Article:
An innovative approach to improve ear, nose and throat surgical access for remote living Cape York Indigenous children

Susan P. Jacups*, Denise Newman, Deborah Dean, Ann Richards, Kate M. McConnon

*Corresponding author for this work

Research output: Contribution to journalArticle

7 Citations (Scopus)

Abstract

Introduction: On a background of high rates of severe otitis media (OM) with associated hearing loss, children from the Torres Strait and Cape York region requiring ear, nose and throat (ENT) surgery, faced waiting times exceeding three years. After numerous clinical safety incidents were raised, indicating a failure of the current system to deliver appropriate care, the governing Hospital and Health service opted to deliver surgical care through an alternate process. ENT surgeries were performed on 16 consented children from two remote locations via the private health care system, funded by a health provider partnership. Methods: We examined the collaboration processes alongside clinical findings from this ENT surgery. Collated patient data, included patient demographics, clinical and audiometry presentation features were reviewed and compared pre and post-operatively. Cost savings associated with the use of TeleHealth post-operatively were briefly examined. Results: Surgeries were successfully completed in all 16 children. The reported mean waitlist time for ENT surgery was 1.2 years. Pre-surgery pure-tone average hearing thresholds were reported at left: 30.9 dB, right: 38.2 dB. The majority of presentations were for bilateral OM with Effusion (69%). Post-surgical follow up indicated successful clinical outcomes in 80% of patients and successful hearing outcomes in 88% of patients. Mean difference pure-tone average hearing thresholds, left: 8.4 dB and right: 11.2 dB. Furthermore, the majority of patients reported improved hearing and breathing. The use of TeleHealth for post-operative review enabled a minimum cost saving of AUD$21,664 for these 16 children. Overall, a high level of staffing resources was required to successfully coordinate this intense surgical activity. Conclusion: This innovative approach to a health system crisis enabled successful ENT surgical and hearing outcomes in 16 children, whose waitlisted time grossly exceeded state health recommendations. Using private health facilities funded by a health partnership, while unlikely to be a suitable model of care for routine service delivery; may be applied as an adjunct service model when blockages and delays lead to sub-standard service provision. This approach may be applicable to other health care facilities when facing extended elective surgery wait times in ENT or other specialty areas.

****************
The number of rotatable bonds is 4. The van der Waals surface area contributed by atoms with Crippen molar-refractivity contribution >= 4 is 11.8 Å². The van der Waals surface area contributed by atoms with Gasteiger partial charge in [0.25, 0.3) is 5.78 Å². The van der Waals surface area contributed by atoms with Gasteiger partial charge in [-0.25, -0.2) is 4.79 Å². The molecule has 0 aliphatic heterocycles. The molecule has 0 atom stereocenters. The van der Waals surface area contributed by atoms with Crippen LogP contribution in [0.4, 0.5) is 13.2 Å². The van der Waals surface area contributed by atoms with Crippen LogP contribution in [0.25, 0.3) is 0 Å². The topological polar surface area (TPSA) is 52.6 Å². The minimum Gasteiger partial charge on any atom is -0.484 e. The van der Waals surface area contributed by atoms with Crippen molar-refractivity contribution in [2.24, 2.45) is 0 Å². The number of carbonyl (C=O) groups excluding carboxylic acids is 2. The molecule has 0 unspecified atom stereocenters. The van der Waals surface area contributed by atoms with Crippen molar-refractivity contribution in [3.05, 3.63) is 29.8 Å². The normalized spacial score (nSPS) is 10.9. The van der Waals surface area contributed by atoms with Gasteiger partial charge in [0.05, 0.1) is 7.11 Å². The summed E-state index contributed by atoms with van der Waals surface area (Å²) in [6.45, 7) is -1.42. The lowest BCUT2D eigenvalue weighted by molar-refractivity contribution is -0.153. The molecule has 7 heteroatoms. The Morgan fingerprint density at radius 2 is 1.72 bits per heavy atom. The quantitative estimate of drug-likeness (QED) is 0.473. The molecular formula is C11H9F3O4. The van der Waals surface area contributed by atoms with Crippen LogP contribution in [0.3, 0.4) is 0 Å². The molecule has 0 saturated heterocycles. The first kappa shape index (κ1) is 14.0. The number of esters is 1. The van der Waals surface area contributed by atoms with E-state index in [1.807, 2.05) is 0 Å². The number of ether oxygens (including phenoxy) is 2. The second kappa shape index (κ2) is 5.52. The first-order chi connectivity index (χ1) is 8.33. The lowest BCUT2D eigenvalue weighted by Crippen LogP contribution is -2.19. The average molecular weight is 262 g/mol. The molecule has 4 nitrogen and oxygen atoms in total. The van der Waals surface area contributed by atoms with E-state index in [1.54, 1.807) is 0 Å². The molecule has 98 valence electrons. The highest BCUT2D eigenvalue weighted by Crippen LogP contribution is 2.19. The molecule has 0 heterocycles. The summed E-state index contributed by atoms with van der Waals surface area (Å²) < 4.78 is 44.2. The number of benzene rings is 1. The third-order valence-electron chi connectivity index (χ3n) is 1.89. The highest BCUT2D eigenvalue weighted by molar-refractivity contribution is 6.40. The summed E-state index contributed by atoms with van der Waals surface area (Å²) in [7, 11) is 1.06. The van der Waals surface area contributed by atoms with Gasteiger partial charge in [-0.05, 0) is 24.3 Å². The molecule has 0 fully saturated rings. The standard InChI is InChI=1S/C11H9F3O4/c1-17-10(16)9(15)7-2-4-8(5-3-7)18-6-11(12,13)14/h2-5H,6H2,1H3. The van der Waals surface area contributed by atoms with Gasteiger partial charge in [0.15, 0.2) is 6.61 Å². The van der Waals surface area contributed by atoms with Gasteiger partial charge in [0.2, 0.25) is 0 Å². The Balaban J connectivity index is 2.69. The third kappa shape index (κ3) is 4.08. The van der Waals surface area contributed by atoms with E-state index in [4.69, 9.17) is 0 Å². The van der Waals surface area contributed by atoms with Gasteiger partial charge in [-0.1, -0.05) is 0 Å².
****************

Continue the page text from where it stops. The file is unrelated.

Original languageEnglish
Pages (from-to)225-231
Number of pages7
JournalInternational Journal of Pediatric Otorhinolaryngology
Volume100
DOIs
Publication statusPublished - 1 Sep 2017

Keywords

  • Audiometry
  • Child
  • Chronic disease
  • Conductive/etiology
  • Hearing loss
  • Indigenous
  • Middle ear pathology
  • Otitis media
  • Otitis Media with Effusion/*therapy
  • Pure-tone
  • TeleHealth
  • TeleMedicine
  • Tympanoplasty

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